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Avoiding Financial Liability as a Small Business Owner

by karin on June 28, 2018

Many small business owners do not necessarily think about their financial liability when they first start their company—they tend to focus more on market research, securing funding and building up the infrastructure of their new business. However, it is important to understand the financial risks you face as the owner of a new company.

If you are a sole proprietor, those risks are significantly greater, because there is no structure standing between you and your business. If your company were to be sued and the business was unable to pay, the court would come after you and your own personal assets.

Structures that will reduce your financial liability

Fortunately, there are ways you can reduce the liability you face as a small business owner. The best way to do so is to establish your business in a structure that includes some liability limiting capabilities.

  • S Corporation: The S Corporation is a great option for smaller business to reduce their liability while also being incorporated. There are other additional benefits to this structure, including pass-through taxation, but you will be required to start a board of directors, have annual board meetings and file extra paperwork to ensure your compliance.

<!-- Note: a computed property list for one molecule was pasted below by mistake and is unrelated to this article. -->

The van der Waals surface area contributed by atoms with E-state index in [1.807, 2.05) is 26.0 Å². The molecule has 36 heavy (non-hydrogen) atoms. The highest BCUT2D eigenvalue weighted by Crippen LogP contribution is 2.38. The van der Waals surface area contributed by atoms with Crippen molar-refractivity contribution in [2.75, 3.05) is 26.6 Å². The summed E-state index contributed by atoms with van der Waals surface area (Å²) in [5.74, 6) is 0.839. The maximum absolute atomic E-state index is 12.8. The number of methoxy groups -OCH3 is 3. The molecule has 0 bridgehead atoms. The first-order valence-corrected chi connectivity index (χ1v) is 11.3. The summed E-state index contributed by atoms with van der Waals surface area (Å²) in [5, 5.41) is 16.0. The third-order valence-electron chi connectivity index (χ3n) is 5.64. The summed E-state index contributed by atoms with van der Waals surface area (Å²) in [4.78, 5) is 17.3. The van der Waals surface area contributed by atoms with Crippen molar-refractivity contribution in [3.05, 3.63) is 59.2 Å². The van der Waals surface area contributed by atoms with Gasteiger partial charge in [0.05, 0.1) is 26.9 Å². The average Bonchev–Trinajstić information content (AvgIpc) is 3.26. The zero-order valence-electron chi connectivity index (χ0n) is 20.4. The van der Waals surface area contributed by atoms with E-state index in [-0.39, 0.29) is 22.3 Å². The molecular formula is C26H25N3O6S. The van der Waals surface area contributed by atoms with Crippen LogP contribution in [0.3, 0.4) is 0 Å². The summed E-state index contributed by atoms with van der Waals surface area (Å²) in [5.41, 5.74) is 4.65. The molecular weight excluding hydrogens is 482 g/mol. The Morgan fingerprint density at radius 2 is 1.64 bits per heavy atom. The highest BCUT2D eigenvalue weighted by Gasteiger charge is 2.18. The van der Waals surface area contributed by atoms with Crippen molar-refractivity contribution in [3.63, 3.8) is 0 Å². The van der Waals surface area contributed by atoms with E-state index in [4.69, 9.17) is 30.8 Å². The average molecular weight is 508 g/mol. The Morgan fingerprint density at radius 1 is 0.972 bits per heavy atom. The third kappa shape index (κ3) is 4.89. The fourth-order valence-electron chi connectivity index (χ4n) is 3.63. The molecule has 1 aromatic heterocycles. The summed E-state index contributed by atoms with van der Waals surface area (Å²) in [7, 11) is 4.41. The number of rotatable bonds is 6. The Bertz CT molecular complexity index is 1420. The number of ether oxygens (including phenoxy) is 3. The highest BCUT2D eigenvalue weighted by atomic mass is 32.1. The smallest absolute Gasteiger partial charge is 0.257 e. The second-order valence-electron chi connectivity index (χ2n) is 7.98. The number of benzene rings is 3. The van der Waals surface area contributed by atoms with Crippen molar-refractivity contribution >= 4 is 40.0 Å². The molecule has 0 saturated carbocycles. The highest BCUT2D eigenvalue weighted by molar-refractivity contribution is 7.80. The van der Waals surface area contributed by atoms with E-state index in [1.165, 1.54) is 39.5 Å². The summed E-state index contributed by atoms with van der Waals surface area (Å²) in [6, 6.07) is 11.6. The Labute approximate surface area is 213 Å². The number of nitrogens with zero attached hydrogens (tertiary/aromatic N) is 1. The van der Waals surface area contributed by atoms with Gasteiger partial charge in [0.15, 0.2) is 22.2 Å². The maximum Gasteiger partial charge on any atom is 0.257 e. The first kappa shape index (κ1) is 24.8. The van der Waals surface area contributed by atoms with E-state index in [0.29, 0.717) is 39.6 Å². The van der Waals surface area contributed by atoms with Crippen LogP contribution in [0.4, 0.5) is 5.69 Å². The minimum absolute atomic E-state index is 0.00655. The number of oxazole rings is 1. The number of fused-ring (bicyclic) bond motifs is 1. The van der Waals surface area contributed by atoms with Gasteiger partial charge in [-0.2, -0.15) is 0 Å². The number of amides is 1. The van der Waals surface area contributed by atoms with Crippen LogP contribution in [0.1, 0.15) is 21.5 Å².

• The limited liability company (LLC): This is the most popular option for small business owners to limit their liability and protect their personal assets. The same benefits as the S Corp exist in this structure, but there are fewer regulatory requirements and less paperwork involved. However, if you decide you will seek funding form outside investors, you’ll likely find those investors want you to be incorporated, so there is an extra challenge in that regard.

However, it is important to note that even if you do create an S Corp or an LLC, you are not completely protected from financial liability. There are several circumstances in which your assets could become vulnerable, including if your business entity itself is noncompliant with federal rules, if you decide you will personally guarantee a business loan, if you sign a business contract under your name or if you commit a crime.

Therefore, your best bet to avoid any chance of being liable financially is to work with an attorney. Your business attorney can provide you with advice about how to act in certain situations and how to set up your company in a way where you do not have to constantly have this financial liability hanging over your head.

For more information about reducing your liability as a small business owner, contact a knowledgeable corporate planning lawyer in the U.S. Virgin Islands.

J. Nash Davis is an Associate Attorney in the Corporate, Tax and Estate Planning Practice Group at BoltNagi PC, a full service business law firm serving the U.S. Virgin Islands.

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